Jack Grealish had a mixed reception upon his return to Villa Park, to go with the mixed start he’s had with Manchester City since they paid £100m for him.
Jack Grealish was always going to get a mixed reception upon his return to Villa Park, such is the tribal nature of modern football, but this was never going to be any more than a brief appearance for his new club. Manchester City hadn’t had a particularly comfortable evening against an Aston Villa side that has already started to look somewhat revived under Steven Gerrard, and the final few minutes of the match were something of a containment exercise for City regardless. Grealish was introduced to help get his team over the line. With the top three in the Premier League being as close as they are, every point is precious.
He took to the pitch with 87 minutes played, to a smattering of applause, some booing, and plaintive cries of ‘You’re not super anymore’. Hell hath no fury like the football supporter scorned, after all. But his appearance was so brief that it was easy to start wondering whether the decision to introduce him at such a late stage was more a matter of trying to heal whatever wounds have opened since Grealish departed for The Etihad Stadium in August than anything related to the ebb and flow of this particular match.
Far from all Villa supporters have taken his departure as a personal slight. Many have accepted that moving on from the club was always inevitable, considering the Premier League’s food chain, and that Grealish at least did his bit to ensure that the club received a considerable amount of money for him by signing a new contract with a substantial release clause. But even those who are still angry at this great betrayal/logical career stepping stone (delete as applicable, according to your own prejudices) could take some heart from the fact that his cameo was so brief that he was unlikely to do their team any further damage. Three minutes plus stoppage-time was always unlikely to be long enough to have a great deal of impact on the match.
The anger that surrounded his departure during the summer was somewhat understandable. Jack Grealish was ‘one of their own’, and had played up his deep connections to Birmingham in the past. Furthermore, the local media knows fully well that his name plays well with the algorithms that drive traffic to their websites. Consider this piece from a few days after his transfer to Manchester City was confirmed, or this, from the morning of the match itself, a headline purpose-written to get people clicking, presumably in the vain hope that he might have changed his mind about life in Manchester and is already making preparations to return to Villa Park.
Media coverage doesn’t have to be unsubtle to get people riled. There’s been a constant stream of stories about Grealish for years, from which any reader can pick from a full range of opinions to match (or conflict with) their own. What he’d actually said in this case was that “it’s a club that is so close to my heart and I definitely hope to go back there”, which is considerably more anodyne than the ‘HUGE HINT’ suggested by the headline. Would anybody reasonably have expected him to say anything else?
His return to Villa Park for just a few minutes of football came at a delicate juncture, so early in his time with Manchester City. Grealish’s time with the club so far hasn’t been especially successful, but this is as likely a peculiarity of the times we’re living through as anything else. He isn’t the only England player who’s had a difficult time of things so far this season. Harry Maguire and Luke Shaw’s form for Manchester United has fallen off a cliff, Harry Kane has only been able to score once in 11 Premier League matches for Spurs, and Bukayo Saka, Kalvin Phillips, Ben Chilwell, Dominic Calvert-Lewin, Phil Foden and others have all suffered injuries to some extent or other.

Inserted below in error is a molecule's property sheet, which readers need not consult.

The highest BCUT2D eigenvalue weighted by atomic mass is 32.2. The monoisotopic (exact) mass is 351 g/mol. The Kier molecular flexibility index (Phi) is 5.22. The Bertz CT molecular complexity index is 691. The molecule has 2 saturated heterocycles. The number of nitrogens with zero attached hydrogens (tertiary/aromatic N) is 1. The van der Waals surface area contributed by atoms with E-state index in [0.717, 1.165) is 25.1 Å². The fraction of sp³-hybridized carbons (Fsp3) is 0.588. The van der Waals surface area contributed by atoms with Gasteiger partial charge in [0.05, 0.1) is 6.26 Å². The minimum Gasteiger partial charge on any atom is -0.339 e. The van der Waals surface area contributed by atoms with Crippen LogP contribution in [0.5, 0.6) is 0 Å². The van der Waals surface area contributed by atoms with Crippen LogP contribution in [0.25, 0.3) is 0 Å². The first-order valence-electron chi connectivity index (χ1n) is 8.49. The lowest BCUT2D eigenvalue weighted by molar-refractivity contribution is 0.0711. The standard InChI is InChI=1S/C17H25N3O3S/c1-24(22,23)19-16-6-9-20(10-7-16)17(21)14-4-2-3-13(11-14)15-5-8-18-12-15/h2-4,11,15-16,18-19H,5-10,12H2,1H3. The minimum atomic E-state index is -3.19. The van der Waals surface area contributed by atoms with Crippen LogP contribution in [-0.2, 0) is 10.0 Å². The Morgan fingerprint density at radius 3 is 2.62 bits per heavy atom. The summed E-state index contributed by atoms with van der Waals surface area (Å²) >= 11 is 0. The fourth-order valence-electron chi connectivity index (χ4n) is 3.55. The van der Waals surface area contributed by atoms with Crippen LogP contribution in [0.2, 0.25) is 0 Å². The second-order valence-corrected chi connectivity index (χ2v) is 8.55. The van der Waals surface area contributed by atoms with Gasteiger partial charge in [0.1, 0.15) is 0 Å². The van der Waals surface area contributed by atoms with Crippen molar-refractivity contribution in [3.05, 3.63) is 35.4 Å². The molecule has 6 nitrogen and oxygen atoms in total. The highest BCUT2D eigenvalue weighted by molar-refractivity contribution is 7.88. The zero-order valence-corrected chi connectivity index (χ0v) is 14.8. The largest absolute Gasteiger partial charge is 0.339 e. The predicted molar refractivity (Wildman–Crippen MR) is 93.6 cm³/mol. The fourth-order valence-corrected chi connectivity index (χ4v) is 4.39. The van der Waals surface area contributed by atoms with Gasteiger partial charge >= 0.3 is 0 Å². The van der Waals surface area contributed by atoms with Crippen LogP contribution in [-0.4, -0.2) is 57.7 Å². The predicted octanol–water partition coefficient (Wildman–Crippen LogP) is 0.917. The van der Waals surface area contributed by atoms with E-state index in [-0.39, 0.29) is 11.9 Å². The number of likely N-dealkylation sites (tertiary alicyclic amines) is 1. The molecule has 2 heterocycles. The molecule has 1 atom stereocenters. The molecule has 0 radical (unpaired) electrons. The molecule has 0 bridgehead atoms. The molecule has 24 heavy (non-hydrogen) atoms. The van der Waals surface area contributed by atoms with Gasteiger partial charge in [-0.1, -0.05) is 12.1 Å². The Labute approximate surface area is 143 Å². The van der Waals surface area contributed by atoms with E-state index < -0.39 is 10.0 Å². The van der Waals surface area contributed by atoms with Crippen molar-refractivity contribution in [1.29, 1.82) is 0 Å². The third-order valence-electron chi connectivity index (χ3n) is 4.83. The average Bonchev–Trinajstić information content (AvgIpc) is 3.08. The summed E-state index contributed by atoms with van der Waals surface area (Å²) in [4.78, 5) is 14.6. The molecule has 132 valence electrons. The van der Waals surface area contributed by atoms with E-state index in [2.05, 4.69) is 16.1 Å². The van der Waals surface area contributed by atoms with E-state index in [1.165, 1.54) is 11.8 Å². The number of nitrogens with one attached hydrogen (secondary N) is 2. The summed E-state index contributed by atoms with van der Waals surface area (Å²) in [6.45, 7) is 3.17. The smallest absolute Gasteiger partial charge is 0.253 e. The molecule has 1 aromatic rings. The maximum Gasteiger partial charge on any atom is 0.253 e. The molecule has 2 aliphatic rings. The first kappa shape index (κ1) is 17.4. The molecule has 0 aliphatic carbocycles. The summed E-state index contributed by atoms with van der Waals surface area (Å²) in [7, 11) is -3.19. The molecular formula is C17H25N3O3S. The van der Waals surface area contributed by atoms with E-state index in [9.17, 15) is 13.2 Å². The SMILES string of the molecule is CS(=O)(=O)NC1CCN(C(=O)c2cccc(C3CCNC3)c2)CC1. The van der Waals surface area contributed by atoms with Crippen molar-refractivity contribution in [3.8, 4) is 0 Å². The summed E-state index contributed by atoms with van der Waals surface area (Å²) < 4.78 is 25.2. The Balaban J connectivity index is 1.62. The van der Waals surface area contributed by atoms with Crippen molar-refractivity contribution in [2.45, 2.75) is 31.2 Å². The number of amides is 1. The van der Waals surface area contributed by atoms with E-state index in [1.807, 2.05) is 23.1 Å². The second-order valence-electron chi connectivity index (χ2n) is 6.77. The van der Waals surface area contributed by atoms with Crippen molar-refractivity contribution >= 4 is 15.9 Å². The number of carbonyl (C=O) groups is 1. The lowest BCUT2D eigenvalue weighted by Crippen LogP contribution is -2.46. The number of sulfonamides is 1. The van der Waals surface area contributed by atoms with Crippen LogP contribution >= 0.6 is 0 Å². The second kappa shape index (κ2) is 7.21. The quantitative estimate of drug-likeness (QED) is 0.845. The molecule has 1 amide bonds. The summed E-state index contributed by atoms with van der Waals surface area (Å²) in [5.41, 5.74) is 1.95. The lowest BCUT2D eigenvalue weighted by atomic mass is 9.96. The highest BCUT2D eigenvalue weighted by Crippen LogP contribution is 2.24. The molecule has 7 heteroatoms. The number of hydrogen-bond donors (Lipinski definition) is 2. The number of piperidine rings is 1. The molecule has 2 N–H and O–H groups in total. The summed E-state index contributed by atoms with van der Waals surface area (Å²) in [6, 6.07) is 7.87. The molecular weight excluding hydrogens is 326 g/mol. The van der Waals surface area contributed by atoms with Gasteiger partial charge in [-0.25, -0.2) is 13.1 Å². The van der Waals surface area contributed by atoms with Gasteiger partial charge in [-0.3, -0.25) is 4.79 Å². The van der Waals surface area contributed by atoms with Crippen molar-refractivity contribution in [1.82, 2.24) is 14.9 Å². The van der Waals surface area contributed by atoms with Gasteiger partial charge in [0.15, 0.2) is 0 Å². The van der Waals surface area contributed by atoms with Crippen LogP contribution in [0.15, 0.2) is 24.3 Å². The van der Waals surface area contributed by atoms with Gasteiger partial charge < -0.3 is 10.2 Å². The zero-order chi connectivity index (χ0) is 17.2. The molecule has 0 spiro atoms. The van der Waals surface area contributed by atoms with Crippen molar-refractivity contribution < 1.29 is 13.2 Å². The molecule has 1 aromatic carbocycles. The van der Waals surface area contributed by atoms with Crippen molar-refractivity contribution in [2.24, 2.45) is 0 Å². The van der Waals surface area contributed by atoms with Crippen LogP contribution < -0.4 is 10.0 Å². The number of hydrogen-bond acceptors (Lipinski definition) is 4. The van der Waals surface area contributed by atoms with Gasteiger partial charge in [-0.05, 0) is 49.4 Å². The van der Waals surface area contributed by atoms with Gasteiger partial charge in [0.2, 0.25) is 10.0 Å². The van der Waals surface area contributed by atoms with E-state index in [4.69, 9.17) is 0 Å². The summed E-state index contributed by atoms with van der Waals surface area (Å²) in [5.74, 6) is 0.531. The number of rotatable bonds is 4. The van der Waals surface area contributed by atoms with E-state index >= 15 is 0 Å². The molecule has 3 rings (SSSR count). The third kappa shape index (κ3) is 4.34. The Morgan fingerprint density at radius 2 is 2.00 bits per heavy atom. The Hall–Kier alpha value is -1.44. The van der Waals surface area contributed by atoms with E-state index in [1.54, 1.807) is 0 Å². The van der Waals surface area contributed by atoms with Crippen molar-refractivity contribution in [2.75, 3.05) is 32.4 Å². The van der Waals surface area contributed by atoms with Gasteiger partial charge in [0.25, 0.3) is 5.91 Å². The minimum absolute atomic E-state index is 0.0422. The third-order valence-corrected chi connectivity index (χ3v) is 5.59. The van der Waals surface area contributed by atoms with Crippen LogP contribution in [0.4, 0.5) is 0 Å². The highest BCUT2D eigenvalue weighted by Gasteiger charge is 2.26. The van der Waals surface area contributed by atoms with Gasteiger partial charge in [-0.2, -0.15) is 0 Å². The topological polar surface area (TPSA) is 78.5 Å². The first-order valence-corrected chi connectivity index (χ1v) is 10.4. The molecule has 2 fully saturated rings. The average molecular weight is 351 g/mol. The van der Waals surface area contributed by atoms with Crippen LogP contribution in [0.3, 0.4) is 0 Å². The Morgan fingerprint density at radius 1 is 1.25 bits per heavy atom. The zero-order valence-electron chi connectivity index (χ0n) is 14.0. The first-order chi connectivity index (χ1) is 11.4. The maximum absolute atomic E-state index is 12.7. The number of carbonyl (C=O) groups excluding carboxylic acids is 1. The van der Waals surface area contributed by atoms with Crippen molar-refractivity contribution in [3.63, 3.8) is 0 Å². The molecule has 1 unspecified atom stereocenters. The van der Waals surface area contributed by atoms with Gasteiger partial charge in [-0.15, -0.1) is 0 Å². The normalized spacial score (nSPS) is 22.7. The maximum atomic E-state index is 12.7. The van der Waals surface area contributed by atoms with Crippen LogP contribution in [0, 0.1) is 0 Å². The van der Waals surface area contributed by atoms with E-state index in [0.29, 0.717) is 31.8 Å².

England players have had a tiring schedule as a result of reaching the final of the European Championship, and on top of this, Grealish’s sale to Manchester City was confirmed just ten days before the start of the new season. In other words, a lot of players went into this season without the pre-season break that they would normally have had, and Grealish then had just ten days to acclimatise to his new surroundings before the churn started again, and at a club at which the playing system was never going to be set up to indulge him in the same way that it was at Aston Villa. Not only is it unsurprising that he’s had a slow start with Manchester City; it might have been more surprising if he hadn’t. But it is important to remember that these circumstances say more about his current condition and position than most of the soap opera plots that we read about in the tabloid newspapers.
Perhaps the reaction that Grealish got upon his return to Villa Park would have been a little harsher had the match been scheduled two or three weeks earlier. Manchester City may have won on this particular occasion, but Aston Villa put up a decent fight and, although their performance ended in defeat, it offered further proof that Steven Gerrard’s appointment is having the desired effect on a team that had completely lost its way under Dean Smith.
It’s always disappointing for fans when a talented player leaves a football club, particularly when said player is considered ‘one of their own’, but this is the calcifying effect that big money has on the game. It creates a food chain, and Aston Villa have a place in it, the same as every other club. It’s how they managed to prise Steven Gerrard from Rangers, after all. At least, Aston Villa supporters may console themselves, Jack Grealish has had as mixed a time of things at Manchester City so far as the reception that he got upon his return to Villa Park.